Larry Tye is a New York Timesbestselling author whose latest book, a biography of Senator Joe McCarthy, was released on July 7, 2020 from Houghton Mifflin Harcourt. His other recent books include Bobby Kennedy: The Making of a Liberal Icon and Superman: The High-Flying History of America’s Most Enduring Hero. Tye is currently writing, for Houghton Mifflin, a book entitled The Jazzmen: How Duke Ellington, Satchmo Armstrong, and Count Basie Transformed America.
From 1986 to 2001, Tye was an award-winning reporter at The Boston Globe, where his primary beat was medicine. He also served as the Globe’s environmental reporter, roving national writer, investigative reporter, and sports writer. In addition to his writing, Tye runs the Boston-based Health Coverage Fellowship, which helps the media do a better job reporting on critical issues like public health, mental health, and high-tech medicine.
Interested in a connection to Larry Tye’s work with the history of Temple Israel? Explore a 1954 sermon titled “Beyond McCarthy” from past Senior Rabbi Roland B. Gittelsohn here.
Rachel Korazim: Connections to the Land of Israel
Sunday, February 14 at 11:30 a.m.
The core Zionist narrative of Israel presents an unbroken unwavering connection between the people of Israel and its land. Yet individuals have felt at times, doubts, pain and critique as they were articulating their particular attachment to it. We shall look at works by Yitzhak Shalev, Rachel, Nathan Alterman, Yehuda Amichai, Ephraim Kishon, Balfour Hakak and Amos Oz.
Rachel Korazim engages audiences worldwide through innovative presentations built around the stories, poems and songs of Israel’s best writers. Her thought-provoking talks open a window onto Israeli society, inviting listeners to engage with the country and its history in new ways. Rachel is a graduate of Haifa University with a PhD in Jewish education. Until 2008, Rachel was the Academic Director of Distance learning programs at The Jewish Agency for Israel, Department of Education.
Witness: Lessons from Elie Wiesel's Classroom, with Rabbi Ariel Burger
Saturday, March 13 at 8:00 p.m.
Ariel Burger is the founding director and senior scholar of The Witness Institute, whose mission is to empower emerging leaders, inspired by the life and legacy of Elie Wiesel. He is an author, teacher, and artist whose work integrates spirituality, the arts, and strategies for social change. An Orthodox-trained rabbi, Ariel received his PhD in Jewish Studies and Conflict Resolution under Elie Wiesel. A lifelong student of Professor Wiesel, Ariel served as his Teaching Fellow from 2003-2008, after which he directed education initiatives at Combined Jewish Philanthropies of Greater Boston. As a Covenant Foundation grantee, Ariel develops cutting-edge arts and educational programming for adults, facilitates workshops for educators, consults to non-profits, and serves as scholar/artist-in-residence for institutions around the U.S.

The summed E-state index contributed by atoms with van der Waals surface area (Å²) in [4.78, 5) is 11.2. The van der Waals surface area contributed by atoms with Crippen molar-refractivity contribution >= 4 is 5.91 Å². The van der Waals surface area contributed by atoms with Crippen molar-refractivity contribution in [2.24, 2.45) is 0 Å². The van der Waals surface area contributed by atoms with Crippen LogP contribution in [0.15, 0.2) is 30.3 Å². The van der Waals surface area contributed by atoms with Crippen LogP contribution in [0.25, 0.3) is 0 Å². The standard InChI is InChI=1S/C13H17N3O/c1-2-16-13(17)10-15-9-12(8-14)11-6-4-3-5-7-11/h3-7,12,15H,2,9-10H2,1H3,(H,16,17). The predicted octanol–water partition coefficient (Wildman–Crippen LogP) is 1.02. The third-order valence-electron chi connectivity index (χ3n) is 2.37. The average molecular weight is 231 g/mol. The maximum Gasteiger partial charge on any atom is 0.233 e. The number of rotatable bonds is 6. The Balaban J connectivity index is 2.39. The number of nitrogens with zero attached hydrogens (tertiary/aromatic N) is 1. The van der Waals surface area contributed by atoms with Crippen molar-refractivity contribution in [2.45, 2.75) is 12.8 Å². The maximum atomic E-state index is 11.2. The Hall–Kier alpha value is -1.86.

The Upswing: How America Came Together a Century Ago and How We Can Do It Again
Burstein Scholar in Residence Lecture Series, featuring Professor Robert Putnam
This year, our Burstein Scholar in Residence weekend is being extended to a multi-month lecture series, bringing important and meaningful conversation to our community through the work and ideas of prominent scholars.
Join us on Friday, December 4 at 6:00 p.m. at Qabbalat Shabbat for the first lecture of our series, featuring Robert D. Putnam, co-author of The Upswing: How America Came Together a Century Ago and How We Can Do It Again, which analyzes a remarkable confluence of trends that brought us from an individualistic “I” society to a more communitarian “We” society and then back again, and explores how we can learn from that experience to become a stronger, more unified nation.
Eat Something: A Conversation with Cookbook Author Rachel Levin
Tuesday, February 9 at 7:00 p.m.
Rachel Levin is a Boston-raised, San Francisco–based journalist who has written for The New York Times, The New Yorker, The Wall Street Journal, Outside, and Eater, where she was the first San Francisco restaurant critic. She writes a column for the San Francisco Chronicle about restaurant regulars and is the author of EAT SOMETHING: A Wise Sons Cookbook for Jews Who Like Food and Food Lovers Who Like Jews (Chronicle Books, 2020)— which Eater called “hilarious”,Forbes named a Top 10 Cookbook of 2020, and Taste magazine described as “Where No Jewish Cookbook Has Gone Before.”
Join us on Zoom to hear Rachel Levin talk about Jews and food with her best summer camp friend (and Temple Israel member) Ali Freedman.